miscellaneous white-spotted species
A place for unidentified, possibly unnamed, white-spotted species, apparently of the genus Chromodoris. See my message [#13260] on Pease's white and yellow-spotted species.Authorship details
Rudman, W.B., 2006 (June 20) Chromodoris spp. miscellaneous white-spotted species. [In] Sea Slug Forum. Australian Museum, Sydney. Available from http://www.seaslugforum.net/find/chrowhitespot
June 20, 2006
From: Gustav Paulay
Concerning message #16879:
I considered C. vibrata, but it does not fit the species well. I just collected a new animal. It does not vibrate its gills (though it does undulate the mantle skirt), and lacks a purple spot on the underside of the anterior mantle. It also seems to differ from the Hawaiian animals illustrated on the forum in not having the purple margin scalloped, and having white gills and rhinophores. I am familiar with Chelonaplysilla and although I am also trying to document the sponge fauna here, have not yet seen that species. The Chromodoris was not on a host. I have taken genetic samples (as well as a morphological pickle), so will be able to compare it with the Hawaiian animals in the future with DNA.
firstname.lastname@example.orgPaulay, G., 2006 (Jun 20) Re: Chromodoris vibrata? from Tuamotu, Society Ids. [Message in] Sea Slug Forum. Australian Museum, Sydney. Available from http://www.seaslugforum.net/find/16911
I think I'll start a page from miscellaneous unidentified white-spotted species of Chromodoris. There is a possibility this is Chromodoris albopustulosa or another of Pease's white and yellow-spotted species [message #13260] but untangling those names may prove impossible.
June 16, 2006
From: Gustav Paulay
Do you know what this Chromodoris is? It is fairly common in the Tuamotu and Society Islands, out during the day.
Locality: Tikehau Atoll, 1-3m, French Polynesia, Pacific, 8 October 2001, under wharf at night. Length: 2-3 cm. Photographer: Gustav Paulay.
email@example.comPaulay, G., 2006 (Jun 16) Chromodoris vibrata? from Tuamotu, Society Ids. [Message in] Sea Slug Forum. Australian Museum, Sydney. Available from http://www.seaslugforum.net/find/16879
This is a nice continuation of Erwin Koehler's recent message [#16794]. Your animal looks like another form of one variable species, which I suspect may be Chromodoris vibrata. There are a number of special characters that C. vibrata possesses. It would be interesting to know if this French Polynesian animal also has them.
For example would you recall if it wiggles its gills rhythmically? This is the reason the species is called 'vibrata'. From the Forum, I am pretty sure C. vibrata feeds on the deep reddish purple sponge Chelonaplysilla violacea. Perhaps if you have many photos of this species you could check for the presence of such a sponge, which usually forms an encrusting layer over hard surfaces. Finally, if we are lucky you may have a photo of the underside of the anterior part of the mantle skirt. It would be nice to know if in the French Polynesian animal, there is a deep purple patch on the underside of the anterior mantle skirt.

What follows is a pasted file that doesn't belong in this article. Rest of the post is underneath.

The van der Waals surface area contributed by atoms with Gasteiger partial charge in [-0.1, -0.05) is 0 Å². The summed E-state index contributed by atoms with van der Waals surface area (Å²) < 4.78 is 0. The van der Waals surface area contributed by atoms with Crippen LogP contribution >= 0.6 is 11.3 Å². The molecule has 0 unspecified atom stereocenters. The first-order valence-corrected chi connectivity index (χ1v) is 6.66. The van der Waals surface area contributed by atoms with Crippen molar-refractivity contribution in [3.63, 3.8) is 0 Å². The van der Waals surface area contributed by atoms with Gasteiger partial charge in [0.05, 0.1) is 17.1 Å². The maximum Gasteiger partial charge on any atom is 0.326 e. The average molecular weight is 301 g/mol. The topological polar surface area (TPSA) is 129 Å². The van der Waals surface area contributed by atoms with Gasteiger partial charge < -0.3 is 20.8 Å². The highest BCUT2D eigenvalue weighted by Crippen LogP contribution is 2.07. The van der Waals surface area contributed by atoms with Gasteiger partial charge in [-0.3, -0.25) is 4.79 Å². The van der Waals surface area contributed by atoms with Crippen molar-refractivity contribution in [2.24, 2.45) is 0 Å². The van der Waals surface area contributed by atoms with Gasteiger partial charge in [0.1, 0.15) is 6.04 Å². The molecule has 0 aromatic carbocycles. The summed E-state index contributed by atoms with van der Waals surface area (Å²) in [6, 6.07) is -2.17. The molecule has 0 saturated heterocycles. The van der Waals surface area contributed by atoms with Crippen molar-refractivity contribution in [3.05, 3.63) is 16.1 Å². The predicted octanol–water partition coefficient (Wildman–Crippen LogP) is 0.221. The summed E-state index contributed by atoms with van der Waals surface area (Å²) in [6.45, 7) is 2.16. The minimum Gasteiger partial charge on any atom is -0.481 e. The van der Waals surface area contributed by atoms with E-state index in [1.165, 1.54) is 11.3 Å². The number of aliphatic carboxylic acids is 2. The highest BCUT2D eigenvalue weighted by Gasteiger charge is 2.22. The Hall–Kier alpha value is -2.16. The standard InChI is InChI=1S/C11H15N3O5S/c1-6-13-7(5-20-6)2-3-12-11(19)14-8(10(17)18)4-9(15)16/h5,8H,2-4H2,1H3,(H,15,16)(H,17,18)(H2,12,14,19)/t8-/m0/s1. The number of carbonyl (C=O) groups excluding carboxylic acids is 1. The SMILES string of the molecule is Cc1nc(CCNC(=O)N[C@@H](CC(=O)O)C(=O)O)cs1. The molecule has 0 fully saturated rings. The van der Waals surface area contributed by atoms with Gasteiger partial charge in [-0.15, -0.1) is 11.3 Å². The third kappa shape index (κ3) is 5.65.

June 10, 2006
From: Erwin Koehler
Do you know a name for this Chomodorids from French Polynesia? I think they are 2 different species.
Locality: French Polynesia, Pacific Ocean, unrecorded. Length: unrecorded. Photographer: Meketa Pihatarioe.
Erwin@Philippine-Sea-Slugs.comKoehler, E., 2006 (Jun 10) Unidentified chromodorids from French Polynesia. [Message in] Sea Slug Forum. Australian Museum, Sydney. Available from http://www.seaslugforum.net/find/16794
French Polynesia is sort of on the eastern fringes of the Indo-West Pacific faunal region and there seem to be some strange things happening, at least amongst the chromodorids. At present I am unwilling to consider each strange colour pattern as representing a new species, because there is evidence to suggest that we have considerable colour variation occurring here amongst more widespread species. Until we know more about the fauna of this region, and what variability occurs, I think it would be premature to start naming new species. For example, these two could well be variants of one species, or they could be distinct. For example, the lower one reminds me of a juvenile Risbecia tryoni. It lacks purple spots and purple markings on the gills and rhinophores, but that could be a genetic abnormality or local variant.
Similarly, the upper one could be Chromodoris vibrata.